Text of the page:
We have all heard tidbits of information about the importance of Vitamin D from doctors, nutritionists, dieticians, friends, family, etc. In fact, you may have been told that we, as “Missoulians”, need extra Vitamin D due to the lack of sunshine we receive. Why exactly do we need Vitamin D? In addition to the health benefits, I would like to expose you to some additional facts of which you might not be aware. First, let’s briefly discuss vitamins.
A Brief Introduction to Vitamins1
Vitamins are essential micronutrients that play a variety of roles throughout the human body. There are two kinds of vitamins: fat-soluble and water-soluble. Watersoluble vitamins (B complex and C) need replenishing more frequently as they are degraded within the fluids in your body. Fat-soluble vitamins (A,D,E, & K) do not need replenishing as quickly due to the fact that they are stored in the liver and adipose (fatty) tissues when they are not being utilized by your body.
What Is Vitamin D and Why Do We Need It?2
Vitamin D plays a critical role in the body’s use of calcium and phosphorous. It works by increasing the amount of calcium absorbed from the small intestine, helping to form and maintain bone structure. Vitamin D also plays a role in our immunity. We all need adequate amounts of vitamin D to develop and to maintain strong bones and healthy teeth so as to avoid fractures and injury.
Surprisingly, there is research to suggest that bone turnover in the presence of osteoporosis/osteopenia also correlates with idiopathic Benign Paroxysmal Positional Vertigo (BPPV)3,4which is when crystals in your ear move causing you to experience a sensation of spinning or dizziness when you change positions. This means that if you have osteoporosis or osteopenia, your chances of experiencing positional vertigo may be higher as compared to someone who does not have it.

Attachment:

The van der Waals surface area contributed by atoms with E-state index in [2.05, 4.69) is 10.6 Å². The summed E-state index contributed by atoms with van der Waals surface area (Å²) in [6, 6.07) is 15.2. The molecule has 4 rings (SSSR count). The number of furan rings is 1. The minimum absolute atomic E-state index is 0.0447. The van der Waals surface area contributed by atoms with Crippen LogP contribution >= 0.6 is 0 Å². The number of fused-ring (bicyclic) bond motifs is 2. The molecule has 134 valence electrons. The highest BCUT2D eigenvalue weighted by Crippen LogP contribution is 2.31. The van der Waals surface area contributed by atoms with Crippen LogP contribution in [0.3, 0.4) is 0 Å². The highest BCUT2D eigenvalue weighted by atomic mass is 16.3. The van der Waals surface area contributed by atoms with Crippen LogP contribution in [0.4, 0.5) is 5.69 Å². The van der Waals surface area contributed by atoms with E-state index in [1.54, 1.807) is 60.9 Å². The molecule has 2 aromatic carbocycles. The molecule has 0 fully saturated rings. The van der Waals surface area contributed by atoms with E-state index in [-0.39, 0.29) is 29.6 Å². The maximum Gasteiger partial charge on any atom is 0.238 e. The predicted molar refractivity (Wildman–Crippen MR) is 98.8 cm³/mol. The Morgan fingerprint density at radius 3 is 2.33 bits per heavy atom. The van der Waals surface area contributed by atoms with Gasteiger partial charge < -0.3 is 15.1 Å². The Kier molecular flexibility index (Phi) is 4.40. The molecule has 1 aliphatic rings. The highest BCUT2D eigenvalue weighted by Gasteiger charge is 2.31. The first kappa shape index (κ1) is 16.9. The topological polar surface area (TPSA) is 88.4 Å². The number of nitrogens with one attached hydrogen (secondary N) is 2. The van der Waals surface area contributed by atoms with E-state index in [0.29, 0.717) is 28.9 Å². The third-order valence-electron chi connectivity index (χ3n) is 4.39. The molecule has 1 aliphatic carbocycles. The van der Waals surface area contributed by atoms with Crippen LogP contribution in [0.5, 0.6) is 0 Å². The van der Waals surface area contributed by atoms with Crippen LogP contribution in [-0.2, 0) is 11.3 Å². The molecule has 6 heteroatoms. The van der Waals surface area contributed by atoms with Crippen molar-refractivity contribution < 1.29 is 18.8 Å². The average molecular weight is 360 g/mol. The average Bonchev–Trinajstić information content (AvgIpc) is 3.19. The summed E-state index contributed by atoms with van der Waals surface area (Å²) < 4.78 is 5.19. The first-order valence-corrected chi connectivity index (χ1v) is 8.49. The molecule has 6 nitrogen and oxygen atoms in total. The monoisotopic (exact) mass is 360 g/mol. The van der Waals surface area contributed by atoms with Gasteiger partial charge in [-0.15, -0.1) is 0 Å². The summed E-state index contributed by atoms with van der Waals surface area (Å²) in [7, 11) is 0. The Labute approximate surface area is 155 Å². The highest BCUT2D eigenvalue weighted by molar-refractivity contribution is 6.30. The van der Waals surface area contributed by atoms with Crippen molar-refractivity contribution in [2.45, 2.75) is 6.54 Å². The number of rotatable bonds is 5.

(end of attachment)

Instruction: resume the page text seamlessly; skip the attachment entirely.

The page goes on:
You may be thinking, “Yeah, yeah, it’s important for my bones.” Don’t stop reading yet! What if I told you that it can also help with balance and even more importantly, help you to avoid a fall. Another important function of Vitamin D is its role in muscular contractions. 5
In our bodies we have two different kinds of muscle fibers, type I (slow twitch) and type II (fast twitch). Simply speaking, slow twitch fibers are used for long duration activities such as running a marathon and fast-twitch fibers are used for quick, immediate action such as a sprint and a long jump. Vitamin D works specifically to help the fast twitch fibers react and contract faster. Knowing that, please picture this: you are walking along an icy sidewalk and preparing to cross the street. You go to step off of the sidewalk, miscalculate the distance to the ground and begin to slip. Which muscle fiber would you want to contract as quickly as possible to keep you upright so as to avoid falling to the ground? Yes, the fast-twitch muscle fibers!
How Do You Get Vitamin D?2
Unfortunately, very few naturally occurring foods contain vitamin D. Most of the vitamin D in the American diet is received from fortified foods including milk, breakfast cereals, and some brands of orange juice, yogurt, and other food products. It is also found in the flesh of oily fish such as salmon, tuna, mackerel, herring and sardines as well as in cod liver oil. In addition to food sources, one of the purest forms of Vitamin D is obtained through our skin when it is made in response to sunlight. We have all been warned to wear sunscreen when outdoors to protect our skin but research suggests a daily dose of at least 15 minutes of sun exposure without protection (i.e. sunscreen)
How Much Do We Need?2